on the writing & reading trail

Posts tagged ‘anthology’

Editing and writing

29 November

Editing: Steady progress. Nothing startling – the usual changes – rejig sentences and paragraphs, chop some adverbs, get rid of repetitions, turn passive into active, and transform ‘tell’ to ‘show’ where possible.

I’ve included a short extract from Past imperfect – Eyemouth again but from an earlier time. This is where Freya’s father grew up after the war after being found alone on the shore as a baby.

Freya remembered their family visit to Eyemouth in 1970 when she and Jacob walked to this same cottage all those years ago. Claire and Nessie and Douglas were unpacking in the little house they’d rented for a few days. All of them were excited to be celebrating the fiftieth wedding anniversary of their Dunbar grandparents over the weekend. Seventy-something had seemed so old, beyond imagining. Before they arrived, Freya had pictured them as tiny, wizened and helpless. It was mind-blowing that old people could be energetic and full of laughter and thankful for their lives. So different from Gramma.

The breeze had blown sharp off the North Sea, ruffling their hair and stinging their cheeks. Papa’s words were still clear in her mind. ‘Feel that bracing air, Freya, seaweed and salt, it makes your lungs hungry for more.’ He pointed out the harbour wall where he used to chat with the fishermen and the boat-builders at weekends and after school, and to the large shed where he learned so many of his carpentry and building skills.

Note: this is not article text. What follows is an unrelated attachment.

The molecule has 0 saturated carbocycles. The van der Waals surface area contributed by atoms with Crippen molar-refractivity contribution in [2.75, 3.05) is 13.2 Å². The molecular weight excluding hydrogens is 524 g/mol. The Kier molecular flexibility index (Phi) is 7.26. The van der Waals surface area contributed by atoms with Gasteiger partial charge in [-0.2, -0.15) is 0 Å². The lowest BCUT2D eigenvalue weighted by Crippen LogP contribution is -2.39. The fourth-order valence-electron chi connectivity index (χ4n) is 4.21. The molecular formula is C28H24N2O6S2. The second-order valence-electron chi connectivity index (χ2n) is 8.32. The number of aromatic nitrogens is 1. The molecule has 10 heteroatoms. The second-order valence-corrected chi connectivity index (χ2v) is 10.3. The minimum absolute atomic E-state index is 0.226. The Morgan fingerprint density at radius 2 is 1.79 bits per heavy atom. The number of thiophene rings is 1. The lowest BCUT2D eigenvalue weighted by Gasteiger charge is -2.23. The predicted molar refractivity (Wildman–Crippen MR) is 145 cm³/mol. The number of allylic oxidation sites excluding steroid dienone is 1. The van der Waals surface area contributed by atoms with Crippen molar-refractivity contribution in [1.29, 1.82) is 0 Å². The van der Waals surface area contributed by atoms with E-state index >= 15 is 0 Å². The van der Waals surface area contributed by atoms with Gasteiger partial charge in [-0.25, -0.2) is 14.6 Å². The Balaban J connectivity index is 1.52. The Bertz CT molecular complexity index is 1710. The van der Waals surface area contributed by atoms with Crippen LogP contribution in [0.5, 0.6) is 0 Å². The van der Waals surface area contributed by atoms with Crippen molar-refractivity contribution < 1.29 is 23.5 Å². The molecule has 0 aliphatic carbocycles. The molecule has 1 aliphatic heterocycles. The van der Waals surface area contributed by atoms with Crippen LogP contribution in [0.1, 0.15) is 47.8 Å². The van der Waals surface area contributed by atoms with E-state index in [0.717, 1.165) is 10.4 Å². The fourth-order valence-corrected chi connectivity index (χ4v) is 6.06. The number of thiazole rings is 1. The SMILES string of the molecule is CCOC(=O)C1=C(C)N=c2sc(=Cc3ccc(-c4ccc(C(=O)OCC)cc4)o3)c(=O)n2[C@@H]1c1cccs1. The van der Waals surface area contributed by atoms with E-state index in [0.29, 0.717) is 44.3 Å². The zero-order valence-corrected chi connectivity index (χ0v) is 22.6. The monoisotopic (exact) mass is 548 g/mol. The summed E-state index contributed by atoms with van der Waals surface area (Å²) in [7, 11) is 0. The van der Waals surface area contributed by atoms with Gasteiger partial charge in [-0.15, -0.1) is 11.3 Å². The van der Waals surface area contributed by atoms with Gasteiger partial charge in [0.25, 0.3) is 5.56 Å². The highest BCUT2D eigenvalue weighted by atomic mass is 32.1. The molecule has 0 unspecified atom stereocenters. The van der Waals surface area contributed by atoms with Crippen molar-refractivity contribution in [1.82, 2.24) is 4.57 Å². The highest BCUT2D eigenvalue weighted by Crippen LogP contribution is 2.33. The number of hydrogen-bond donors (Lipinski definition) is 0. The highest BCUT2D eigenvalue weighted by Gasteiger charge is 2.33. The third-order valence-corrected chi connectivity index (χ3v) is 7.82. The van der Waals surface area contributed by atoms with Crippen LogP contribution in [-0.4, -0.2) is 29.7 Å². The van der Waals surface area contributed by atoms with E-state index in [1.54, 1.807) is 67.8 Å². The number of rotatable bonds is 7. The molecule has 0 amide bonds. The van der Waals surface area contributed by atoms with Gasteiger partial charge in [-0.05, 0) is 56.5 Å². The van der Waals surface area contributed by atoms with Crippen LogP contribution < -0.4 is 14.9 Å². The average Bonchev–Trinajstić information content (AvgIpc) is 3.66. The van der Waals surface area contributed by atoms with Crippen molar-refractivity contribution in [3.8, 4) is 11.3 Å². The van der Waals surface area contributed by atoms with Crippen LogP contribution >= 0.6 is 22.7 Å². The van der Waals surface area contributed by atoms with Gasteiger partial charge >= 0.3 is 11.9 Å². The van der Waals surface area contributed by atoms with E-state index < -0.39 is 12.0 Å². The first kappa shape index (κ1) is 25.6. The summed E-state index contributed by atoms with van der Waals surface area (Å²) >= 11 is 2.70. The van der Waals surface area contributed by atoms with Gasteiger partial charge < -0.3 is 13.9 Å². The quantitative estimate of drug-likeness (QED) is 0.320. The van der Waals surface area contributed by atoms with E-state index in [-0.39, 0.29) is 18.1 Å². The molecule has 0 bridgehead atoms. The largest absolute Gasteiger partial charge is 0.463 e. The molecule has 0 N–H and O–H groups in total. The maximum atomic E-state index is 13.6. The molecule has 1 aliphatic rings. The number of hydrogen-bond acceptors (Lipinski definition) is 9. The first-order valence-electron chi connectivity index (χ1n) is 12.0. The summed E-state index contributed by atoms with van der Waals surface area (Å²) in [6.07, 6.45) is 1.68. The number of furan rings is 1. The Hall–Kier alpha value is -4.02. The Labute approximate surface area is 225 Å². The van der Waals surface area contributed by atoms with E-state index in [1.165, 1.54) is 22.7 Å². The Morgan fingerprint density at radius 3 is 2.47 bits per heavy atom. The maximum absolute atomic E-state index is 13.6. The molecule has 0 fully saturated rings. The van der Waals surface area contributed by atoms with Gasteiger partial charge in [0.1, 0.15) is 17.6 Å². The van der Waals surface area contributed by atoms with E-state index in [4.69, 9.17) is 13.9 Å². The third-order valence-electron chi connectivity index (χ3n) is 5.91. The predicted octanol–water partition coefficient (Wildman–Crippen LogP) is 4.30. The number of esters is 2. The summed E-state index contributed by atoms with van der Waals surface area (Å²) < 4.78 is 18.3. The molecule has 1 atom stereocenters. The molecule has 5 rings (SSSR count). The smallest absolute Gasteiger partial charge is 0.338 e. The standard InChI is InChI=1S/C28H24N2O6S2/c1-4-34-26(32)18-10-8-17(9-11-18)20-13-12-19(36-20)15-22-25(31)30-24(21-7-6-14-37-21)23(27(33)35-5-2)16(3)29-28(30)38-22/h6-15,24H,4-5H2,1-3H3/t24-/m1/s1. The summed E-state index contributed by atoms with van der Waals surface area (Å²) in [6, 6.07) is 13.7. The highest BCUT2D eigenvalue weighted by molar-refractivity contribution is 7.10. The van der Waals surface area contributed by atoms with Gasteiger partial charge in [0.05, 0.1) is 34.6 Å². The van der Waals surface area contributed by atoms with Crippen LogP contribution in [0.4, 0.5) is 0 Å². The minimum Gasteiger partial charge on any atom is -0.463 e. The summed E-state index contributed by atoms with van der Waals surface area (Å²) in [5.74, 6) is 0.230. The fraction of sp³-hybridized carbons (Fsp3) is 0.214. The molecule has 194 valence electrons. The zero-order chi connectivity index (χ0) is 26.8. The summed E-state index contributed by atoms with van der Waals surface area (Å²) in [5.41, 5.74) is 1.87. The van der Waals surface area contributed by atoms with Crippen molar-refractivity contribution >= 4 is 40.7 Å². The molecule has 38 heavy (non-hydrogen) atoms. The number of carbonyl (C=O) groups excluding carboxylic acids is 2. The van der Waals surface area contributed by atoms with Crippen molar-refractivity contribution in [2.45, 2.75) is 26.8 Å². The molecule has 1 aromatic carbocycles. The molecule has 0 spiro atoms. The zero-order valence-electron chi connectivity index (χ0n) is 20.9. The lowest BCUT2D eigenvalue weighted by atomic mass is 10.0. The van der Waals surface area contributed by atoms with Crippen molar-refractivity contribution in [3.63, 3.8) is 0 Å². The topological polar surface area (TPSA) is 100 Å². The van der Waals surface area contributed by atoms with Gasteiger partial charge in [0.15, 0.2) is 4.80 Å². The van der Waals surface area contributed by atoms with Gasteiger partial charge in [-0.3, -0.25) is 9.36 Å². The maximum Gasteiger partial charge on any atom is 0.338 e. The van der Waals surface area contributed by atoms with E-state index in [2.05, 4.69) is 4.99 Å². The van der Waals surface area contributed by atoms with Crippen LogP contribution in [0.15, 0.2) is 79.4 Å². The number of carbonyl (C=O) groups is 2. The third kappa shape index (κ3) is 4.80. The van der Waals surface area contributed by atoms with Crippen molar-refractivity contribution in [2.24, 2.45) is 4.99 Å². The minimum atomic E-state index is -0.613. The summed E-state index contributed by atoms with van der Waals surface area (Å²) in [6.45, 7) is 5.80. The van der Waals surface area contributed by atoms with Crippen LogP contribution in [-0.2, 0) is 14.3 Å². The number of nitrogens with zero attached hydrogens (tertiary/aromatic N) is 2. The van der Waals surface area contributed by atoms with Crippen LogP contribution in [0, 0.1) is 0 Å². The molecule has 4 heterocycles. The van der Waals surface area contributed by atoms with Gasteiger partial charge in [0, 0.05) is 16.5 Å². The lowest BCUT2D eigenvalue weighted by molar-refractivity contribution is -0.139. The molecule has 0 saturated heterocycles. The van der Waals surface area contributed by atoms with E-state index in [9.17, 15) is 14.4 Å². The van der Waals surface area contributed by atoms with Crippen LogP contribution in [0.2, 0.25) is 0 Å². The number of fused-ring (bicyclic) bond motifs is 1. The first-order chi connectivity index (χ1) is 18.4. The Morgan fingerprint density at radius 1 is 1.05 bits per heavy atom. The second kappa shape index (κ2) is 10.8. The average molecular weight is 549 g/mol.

For Papa he’d been quite talkative. ‘I hope the old pair are not too frail. Their writing has been getting spidery lately. I suppose that happens after seventy.’ He’d suddenly turned and touched her shoulder, ‘Don’t say anything about the war, Freya, unless they do. Remember they lost their two boys when they were teenagers. So sad. I only got to know the younger one vaguely, he left when I was four, but those boys were the ones who found me.’

Writers Group get-together: Carole recently travelled to the US and hosted a wonderful show of carefully selected photographs from Hawaii, California, the north-east and New York. What a wonderful range of experiences. Thank you Carole.

We were also pleased that the launch of our Ten Minute Tales anthology (find it on Google) had local press coverage with quotes from two of the group, Carole and Nene. The anthology is free on Smashwords.

On the way home I stopped to photograph the wonderful avenue of Poinciana trees.

Reading: I finished the Koomson book – a satisfying end. Had to be like that. Ready to read a book I bought recently I am frustrated – it has disappeared and is not to be found in the usual places. Time to clear all surfaces.

Writing: Hopefully I’ll manage to complete the second story with a twist, probably destined for our next anthology. There are so many stories buzzing – fiction and some memoir fragments. Will I live long enough? Probably not because I’m sure the font won’t dry up.

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Edit diary and celebration

Days 133-136 (September 21-24)

Afternoon: Scrolled through a number of chapters with small items highlighted and was able to fix them quickly. Two chapters still have significant work to be done. Also need to check original research to make sure that any earlier changes haven’t raised anomalies; e.g. moving dates that may not match seasonal issues in Africa with regard to rainy season, hunger gap and disease outbreaks. The library was quiet even though many children were there because of school holidays. Left sooner than intended and made it home ahead of the worst of a storm. The season has started.